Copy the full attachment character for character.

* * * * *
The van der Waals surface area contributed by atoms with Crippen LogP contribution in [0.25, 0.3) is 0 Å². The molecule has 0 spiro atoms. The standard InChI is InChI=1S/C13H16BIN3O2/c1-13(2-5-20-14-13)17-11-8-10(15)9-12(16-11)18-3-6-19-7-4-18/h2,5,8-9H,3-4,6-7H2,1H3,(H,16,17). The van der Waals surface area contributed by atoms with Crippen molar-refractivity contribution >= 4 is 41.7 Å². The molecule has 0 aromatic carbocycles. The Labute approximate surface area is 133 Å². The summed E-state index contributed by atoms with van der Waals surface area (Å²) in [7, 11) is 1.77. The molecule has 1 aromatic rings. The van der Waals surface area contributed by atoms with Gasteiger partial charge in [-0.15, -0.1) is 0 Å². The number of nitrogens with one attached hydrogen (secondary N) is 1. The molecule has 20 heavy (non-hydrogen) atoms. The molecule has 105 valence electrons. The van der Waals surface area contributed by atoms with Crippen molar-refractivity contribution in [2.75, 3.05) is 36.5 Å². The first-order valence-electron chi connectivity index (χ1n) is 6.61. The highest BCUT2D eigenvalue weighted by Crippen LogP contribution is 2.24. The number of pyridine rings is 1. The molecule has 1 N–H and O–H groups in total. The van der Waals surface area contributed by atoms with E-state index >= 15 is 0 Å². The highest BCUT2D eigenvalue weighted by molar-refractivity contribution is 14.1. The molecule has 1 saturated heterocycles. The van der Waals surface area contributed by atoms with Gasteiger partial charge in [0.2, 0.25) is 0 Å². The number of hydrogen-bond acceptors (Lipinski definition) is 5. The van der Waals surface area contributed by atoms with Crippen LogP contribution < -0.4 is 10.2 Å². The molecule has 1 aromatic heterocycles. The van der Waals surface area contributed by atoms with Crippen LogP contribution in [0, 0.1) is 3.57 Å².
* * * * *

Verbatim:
The van der Waals surface area contributed by atoms with Crippen LogP contribution in [0.25, 0.3) is 0 Å². The molecule has 0 spiro atoms. The standard InChI is InChI=1S/C13H16BIN3O2/c1-13(2-5-20-14-13)17-11-8-10(15)9-12(16-11)18-3-6-19-7-4-18/h2,5,8-9H,3-4,6-7H2,1H3,(H,16,17). The van der Waals surface area contributed by atoms with Crippen molar-refractivity contribution >= 4 is 41.7 Å². The molecule has 0 aromatic carbocycles. The Labute approximate surface area is 133 Å². The summed E-state index contributed by atoms with van der Waals surface area (Å²) in [7, 11) is 1.77. The molecule has 1 aromatic rings. The van der Waals surface area contributed by atoms with Gasteiger partial charge in [-0.15, -0.1) is 0 Å². The number of nitrogens with one attached hydrogen (secondary N) is 1. The molecule has 20 heavy (non-hydrogen) atoms. The molecule has 105 valence electrons. The van der Waals surface area contributed by atoms with Crippen molar-refractivity contribution in [2.75, 3.05) is 36.5 Å². The first-order valence-electron chi connectivity index (χ1n) is 6.61. The highest BCUT2D eigenvalue weighted by Crippen LogP contribution is 2.24. The number of pyridine rings is 1. The molecule has 1 N–H and O–H groups in total. The van der Waals surface area contributed by atoms with E-state index >= 15 is 0 Å². The highest BCUT2D eigenvalue weighted by molar-refractivity contribution is 14.1. The molecule has 1 saturated heterocycles. The van der Waals surface area contributed by atoms with Gasteiger partial charge in [0.2, 0.25) is 0 Å². The number of hydrogen-bond acceptors (Lipinski definition) is 5. The van der Waals surface area contributed by atoms with Crippen LogP contribution < -0.4 is 10.2 Å². The molecule has 1 aromatic heterocycles. The van der Waals surface area contributed by atoms with Crippen LogP contribution in [0, 0.1) is 3.57 Å².